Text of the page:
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ECON 1113 Exam 1 study guide

by: Aubrie Bowlan

ECON 1113 Exam 1 study guide ECON 1113

Marketplace > Oklahoma State University > Economcs > ECON 1113 > ECON 1113 Exam 1 study guide
Aubrie Bowlan
OK State
GPA 3.86

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These are the key points (Which are almost all vocab) for our first exam covering Chapters 1, 2, 3, 4, and 8.
Economics of Social Issues
Joseph Mclean
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This 6 page Study Guide was uploaded by Aubrie Bowlan on Wednesday February 10, 2016. The Study Guide belongs to ECON 1113 at Oklahoma State University taught by Joseph Mclean in Spring 2016. Since its upload, it has received 37 views. For similar materials see Economics of Social Issues in Economcs at Oklahoma State University.

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Date Created: 02/10/16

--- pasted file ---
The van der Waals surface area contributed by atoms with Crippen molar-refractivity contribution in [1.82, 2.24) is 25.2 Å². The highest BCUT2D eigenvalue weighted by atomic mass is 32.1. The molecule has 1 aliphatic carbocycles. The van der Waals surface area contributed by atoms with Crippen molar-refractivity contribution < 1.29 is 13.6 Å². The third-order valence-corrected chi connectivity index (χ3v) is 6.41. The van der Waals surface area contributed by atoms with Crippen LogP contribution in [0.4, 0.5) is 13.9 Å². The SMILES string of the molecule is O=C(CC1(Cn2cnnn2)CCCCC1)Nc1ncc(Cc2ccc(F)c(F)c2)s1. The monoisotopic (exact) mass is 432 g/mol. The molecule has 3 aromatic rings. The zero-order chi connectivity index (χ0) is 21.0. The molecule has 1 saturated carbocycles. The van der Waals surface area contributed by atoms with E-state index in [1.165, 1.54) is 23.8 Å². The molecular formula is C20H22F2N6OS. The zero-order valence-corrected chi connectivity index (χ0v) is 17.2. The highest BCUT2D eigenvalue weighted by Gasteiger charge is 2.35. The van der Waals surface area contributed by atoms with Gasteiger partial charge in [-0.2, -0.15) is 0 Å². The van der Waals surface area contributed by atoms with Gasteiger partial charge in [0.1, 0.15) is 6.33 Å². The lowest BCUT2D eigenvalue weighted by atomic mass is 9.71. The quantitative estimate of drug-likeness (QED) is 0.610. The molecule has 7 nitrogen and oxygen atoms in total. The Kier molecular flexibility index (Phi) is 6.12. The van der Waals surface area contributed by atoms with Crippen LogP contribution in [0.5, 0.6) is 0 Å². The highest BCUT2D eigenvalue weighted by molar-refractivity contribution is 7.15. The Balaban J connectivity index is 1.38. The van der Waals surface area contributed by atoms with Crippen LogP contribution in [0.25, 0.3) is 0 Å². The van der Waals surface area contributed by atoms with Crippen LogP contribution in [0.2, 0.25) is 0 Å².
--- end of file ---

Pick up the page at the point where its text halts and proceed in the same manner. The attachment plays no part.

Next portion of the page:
ECON 1113 Exam 1 study guide Ch. 1: Opportunity Cost ­Economics: The study of the allocation and use of scarce resources to satisfy unlimited human wants ­Scarce: When there is not a freely available and infinite source of it. ­Resource: Anything we either consume directly or use to make things we will ultimately consume ­Four resources that society can allocate: land, labor, capital, entrepreneurship of its  people ­Opportunity cost: The forgone alternative of the choice made ­Production possibilities frontier: A graph which relates the amounts of different  goods that can be produced in a fully employed society ­Model: A simplification of the real world that can be manipulated to explain the real  world ­Simplifying assumption: An assumption that may, on its face, be silly but allows for a  clearer explanation ­Unemployment: A situation that occurs when resources are not being fully utilized ­Attainable: Levels of production that are possible with the given resources ­Unattainable: Levels of production that are not possible with the given resources ­Good: Anything we can consume ­If the production possibilities frontier is bowed out away from the origin, then opportunity cost is increasing.  ­If the production possibilities frontier is a straight line that is not bowed at all, then  opportunity cost is constant.  (If every worker possesses identical skills)  ­Circular flow model: A model which depicts the interactions of all economic actors ­Market: Any mechanism by which buyers and sellers negotiate an exchange ­Factor market: A mechanism by which buyers and sellers of labor and financial capital  negotiate an exchange ­Foreign exchange market: Buyers and sellers of the currencies of various countries  negotiate an exchange ­Goods and services market: Mechanism by which buyers and sellers of goods and  services negotiate an exchange ­Optimization assumption: An assumption that suggests that suggests that the person  in question is trying to maximize some objective ­Marginal benefit: The increase in the benefit that results from an actions ­Marginal cost: The increase in the cost that results from an action ­Net benefit: The difference between all benefits and all costs Ch. 2: Supply and Demand ­Price: The amount of money that must be paid for a unit of output ­Output: The good or service produced for a sale ­Market: Buyers and sellers negotiate an exchange ­Consumers: People in a market who want to exchange money for goods and services ­Producers: People in a market who want to exchange goods and services for money ­Equilibrium price: No consumers wish they had purchased more goods at the price;  no producers with they could have sold more ­Equilibrium quantity: Amount of output exchanged at the equilibrium price ­Quantity demanded: The amount consumers are willing and able to pay during a  particular point in time ­Quantity supplied: The amount firms are willing to sell at a particular price during a  particular point in time ­Capitalist: Markets, in particular markets for financial resources, are free ­Socialist: A significant part, but not all, of the decisions regarding the allocation of  financial resources is made by a governmental authority. ­Communist: Governmental authorities determine the allocation, use, and distribution of financial resources. 2 ­Ceteris paribus: All things equal, meaning there are other factors in real life but we are  not considering them ­Demand: The relationship between price and quantity demanded, ceteris paribus ­Supply: The relationship between price and quantity supplied, ceteris paribus. ­Demand schedule: Presentation, in tabular form, of the price and quantity demanded  for a good ­Supply schedule: Presentation, in tabular form, of the price and quantity supplied for  a good ­Equilibrium: The point where the amount that the consumers want to buy and the  amount the firm wants to sell are the same (Where the supply and demand curves  cross) ­Shortage: The condition where firms do not want to sell as many goods as consumers  want to buy (Excess demand) ­Surplus: The condition where firms want to sell more goods than consumers want to  buy (Excess supply) ­Law of demand: The statement that the relationship between price and quantity  demanded is a negative one (When prices are higher, we tend to buy less) ­Substitution effect: Purchases of less of a product than originally wanted when its  price is too high because a lower priced product is available ­Real­balances effect: When a price increases, your buying power is decreased,  causing you to buy less ­Marginal utility: The amount of extra happiness that people get from an additional unit  of consumption ­Law of diminishing marginal utility: The amount of additional happiness that you get  from an additional unit of consumption falls with each additional unit ­Law of supply: There is a positive relationship between price and quantity supplied ­Technology: The ability to turn input into output ­Price gouging: The pejorative term applied to the circumstance when firms raise prices substantially when demand increases unexpectedly 3 ­Price ceiling: The level above which a price may not rise ­Price floor: Price below which a commodity might not sell Ch. 3: Elasticity and Consumer and Producer Surplus ­Elasticity: Responsiveness of quantity to a change in another variable (Elasticity=  percent of change in quantity divided by the percent of change in price) ­Price elasticity of demand: The responsiveness of quantity demanded to a change in  price ­Price elasticity of supply: The responsiveness of quantity supplied to a change in  price ­Income elasticity of demand: The responsiveness of quantity to a change in income ­Cross­price elasticity of demand: The responsiveness of one good to a change in the price of another good ­Elastic: The circumstance when the percentage change in quantity is larger than the  percentage change in price ­Inelastic: The opposite ­Unitary elastic: When the percentage change in quantity is equal to the percentage  change in price ­Total expenditure rule: If the price and the amount you spend both go in the same  direction, then demand is inelastic, whereas if they go in opposite directions, demand  is elastic ­Perfectly inelastic: When price changes have no effect on quantity ­Perfectly elastic: When price cannot change ­Consumer surplus: The value you get that is in excess of what you pay to get ­Producer surplus: The money the firm gets that is in excess of its marginal cost ­Market failure: The market outcome is not the economically efficient outcome ­Exclusivity: The degree to which the consumption of the good can be restricted by a  seller to only those who pay for it ­Rivalry: The degree to which one person’s consumption reduces the value of the good  4 for the next costumer ­Purely private good: Has the characteristics of both exclusivity and rivalry ­Purely public good: Has neither exclusivity nor rivalry ­Excludable public good: Exclusivity but not rivalry ­Congestible public good: Rivalry but not exclusivity Ch. 4: Production, Cost, and Revenue -Profit: The money that a firm makes; revenue­cost -Cost: The expense that must be incurred to produce goods and services for sale ­Revenue: The money that comes into the firm from the sales of goods and services ­Economic cost: All costs of a business; those that must be paid as well as those  incurred in the form of forgone opportunities ­Accounting cost: Only those costs that must be explicitly paid by the owner of a  business ­Production function: A graph that shows how many resources are needed to produce  various amounts of output ­Cost function: A graph that shows how much various amounts of production cost ­Fixed inputs: Resources that do not change ­Variable inputs: Resources that can be easily changed ­Division of labor: Workers divide the tasks in such a way that each can build  momentum and not have to switch jobs ­Diminishing returns: There exists a point where the addition of resources increases  production but does so at a decreasing rate ­Fixed costs: Costs of production that cannot be changed ­Variable costs: Costs of production that can be changed ­Marginal cost: The addition to cost associated with one additional unit of output ­Average total cost: Total cost divided by output (The cost per unit of production) 5 ­Average variable cost: Total variable cost divided by output (Average variable cost per unit of production) ­Average fixed cost: Total fixed cost divided by output (Average fixed cost per unit of  production) ­Marginal revenue: Additional revenue the firm receives from the sale of each unit ­Perfect competition: A situation in a market where there are many firms producing the  same good ­Monopoly: A situation where there is only one firm producing the good ­A firm should produce an amount so that marginal revenue equals marginal cost ­A firm should shut down is the price is less than the average variable cost at the  quantity where MR=MC Ch. 8: Aggregate Demand and Aggregate Supply ­Aggregate demand: The amounts of real domestic output that domestic consumers,  businesses, gov agencies, and foreign buyers collectively will desire to purchase at  each possible price level ­Foreign purchases effect: When domestic prices are high relative to their imported  alternatives, we will export less to foreign buyers and will import more from foreign  producers; higher prices lead to less domestic output ­Interest rate effect: Higher prices lead to inflation, which leads to less borrowing and  lowering of RGDP (Real GDP) ­Aggregate supply: The level of real domestic output available at each possible price  level ­Demand­pull inflation: Inflation caused by an increase in aggregate demand ­Cost­push inflation: Inflation caused by a decrease in aggregate supply ­Supplyside economics: Government policy intended to influence the economy through aggregate supply by lowering input costs and reducing regulation 6